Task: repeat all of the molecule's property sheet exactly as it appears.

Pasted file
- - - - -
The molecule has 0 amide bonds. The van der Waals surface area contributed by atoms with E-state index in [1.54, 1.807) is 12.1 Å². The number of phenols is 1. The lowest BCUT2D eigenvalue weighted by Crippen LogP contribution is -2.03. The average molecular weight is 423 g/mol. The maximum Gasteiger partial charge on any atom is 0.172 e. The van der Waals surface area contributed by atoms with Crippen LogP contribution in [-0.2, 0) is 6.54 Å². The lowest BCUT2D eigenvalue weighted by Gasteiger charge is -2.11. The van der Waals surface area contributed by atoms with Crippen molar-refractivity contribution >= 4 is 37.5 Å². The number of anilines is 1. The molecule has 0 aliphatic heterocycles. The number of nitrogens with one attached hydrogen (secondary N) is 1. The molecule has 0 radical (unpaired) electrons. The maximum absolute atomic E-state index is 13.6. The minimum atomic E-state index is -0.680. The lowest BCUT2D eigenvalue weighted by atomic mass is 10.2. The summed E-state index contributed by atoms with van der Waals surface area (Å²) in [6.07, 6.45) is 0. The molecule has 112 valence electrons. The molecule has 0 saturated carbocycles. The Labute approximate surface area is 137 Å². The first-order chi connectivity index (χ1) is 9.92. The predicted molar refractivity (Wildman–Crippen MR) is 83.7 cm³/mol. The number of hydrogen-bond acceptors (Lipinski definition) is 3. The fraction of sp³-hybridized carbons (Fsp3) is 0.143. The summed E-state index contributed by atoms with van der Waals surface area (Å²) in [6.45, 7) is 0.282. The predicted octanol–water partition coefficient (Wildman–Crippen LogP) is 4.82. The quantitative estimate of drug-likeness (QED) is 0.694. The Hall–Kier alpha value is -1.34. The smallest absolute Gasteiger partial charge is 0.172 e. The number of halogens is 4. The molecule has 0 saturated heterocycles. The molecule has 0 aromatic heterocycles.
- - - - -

The molecule has 0 amide bonds. The van der Waals surface area contributed by atoms with E-state index in [1.54, 1.807) is 12.1 Å². The number of phenols is 1. The lowest BCUT2D eigenvalue weighted by Crippen LogP contribution is -2.03. The average molecular weight is 423 g/mol. The maximum Gasteiger partial charge on any atom is 0.172 e. The van der Waals surface area contributed by atoms with Crippen LogP contribution in [-0.2, 0) is 6.54 Å². The lowest BCUT2D eigenvalue weighted by Gasteiger charge is -2.11. The van der Waals surface area contributed by atoms with Crippen molar-refractivity contribution >= 4 is 37.5 Å². The number of anilines is 1. The molecule has 0 aliphatic heterocycles. The number of nitrogens with one attached hydrogen (secondary N) is 1. The molecule has 0 radical (unpaired) electrons. The maximum absolute atomic E-state index is 13.6. The minimum atomic E-state index is -0.680. The lowest BCUT2D eigenvalue weighted by atomic mass is 10.2. The summed E-state index contributed by atoms with van der Waals surface area (Å²) in [6.07, 6.45) is 0. The molecule has 112 valence electrons. The molecule has 0 saturated carbocycles. The Labute approximate surface area is 137 Å². The first-order chi connectivity index (χ1) is 9.92. The predicted molar refractivity (Wildman–Crippen MR) is 83.7 cm³/mol. The number of hydrogen-bond acceptors (Lipinski definition) is 3. The fraction of sp³-hybridized carbons (Fsp3) is 0.143. The summed E-state index contributed by atoms with van der Waals surface area (Å²) in [6.45, 7) is 0.282. The predicted octanol–water partition coefficient (Wildman–Crippen LogP) is 4.82. The quantitative estimate of drug-likeness (QED) is 0.694. The Hall–Kier alpha value is -1.34. The smallest absolute Gasteiger partial charge is 0.172 e. The number of halogens is 4. The molecule has 0 saturated heterocycles. The molecule has 0 aromatic heterocycles.